How to Profit as Stocks Swoon
The most widely watched Fed meeting of the year this week appeared to disappoint investors. They sold stocks with both hands Wednesday afternoon after the Fed’s rate cut announcement.
The Dow tumbled over 300 points in the process.
But wait, on second thought, maybe the Fed’s doing the right thing. After thinking about it overnight, that was the conclusion on Wall Street just a day later, with the Dow surging 285 points higher through midday Thursday.
That is until Trump tweeted “no deal” on trade talks with China.
But we’ll cover this latest monkey wrench next week. As for the markets’ Fed reaction…
It’s turning into a case of…
Which Way Did They (Markets) Go?
As I warned in a recent Wealth Watch article: “markets could become a lot more turbulent heading into the fall.”
So buckle up!
And that’s exactly what happened this week, with sharp spikes both down and up. The volatile action comes after a long absence of such large moves, which is telling.
In fact, it had been nearly two months since the S&P 500 index moved up or down more than 1% in a day. This week we had two 1%-plus moves on back-to-back days.
Two Major Concerns
Looking back at market history, there are two things you need to be concerned about right now.
First, whenever volatility spikes higher after a long spell of low volatility, it’s bearish for stocks.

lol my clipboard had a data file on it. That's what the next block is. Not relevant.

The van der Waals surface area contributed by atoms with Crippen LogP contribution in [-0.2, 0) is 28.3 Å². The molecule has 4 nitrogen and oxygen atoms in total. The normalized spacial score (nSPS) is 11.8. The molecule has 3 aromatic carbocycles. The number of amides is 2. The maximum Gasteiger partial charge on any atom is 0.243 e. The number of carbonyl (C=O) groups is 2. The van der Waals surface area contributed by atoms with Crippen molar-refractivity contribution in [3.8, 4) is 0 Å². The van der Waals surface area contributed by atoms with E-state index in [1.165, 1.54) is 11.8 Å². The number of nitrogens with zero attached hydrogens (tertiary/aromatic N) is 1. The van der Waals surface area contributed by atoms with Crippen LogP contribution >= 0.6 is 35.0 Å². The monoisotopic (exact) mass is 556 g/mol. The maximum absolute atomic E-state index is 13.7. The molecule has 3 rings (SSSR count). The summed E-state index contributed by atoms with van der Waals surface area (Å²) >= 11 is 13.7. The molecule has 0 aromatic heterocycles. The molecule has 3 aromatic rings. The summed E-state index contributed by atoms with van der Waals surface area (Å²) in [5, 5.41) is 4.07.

Second, the investment calendar turns unfavorable for investors over the next two months, as you can see above.
In the past when volatility wakes up after a long nap, markets continue to stay volatile.
The CBOE Volatility Index (VIX) has historically jumped an average of 20% over the next two months.
Not surprisingly, stocks tend to underperform over the next two months as well, posting losses about 40% of the time.
This is a trend with massive amounts of data backing it. In fact, over the past 70 years August and September have proven to be the only two months of the year when the S&P 500 posts average declines.
How to Hedge Against Rising Volatility
What’s an investor to do with volatility on the rise and stock market seasonality turning hostile?
Consider adding a hedge to your long-investment portfolio that’s designed to profit directly from rising stock market volatility.
For example, the iPath S&P 500 VIX Short-Term Futures ETN (VXX) is a fund designed to gain value as volatility rises.
Another 20%-plus rise in the VIX as we’ve witnessed before should translate into a 15–20% gains in VXX.
And that will make you feel all the more secure ahead of the market’s most volatile period of the year.
Here’s to growing your wealth,
Chief Income Expert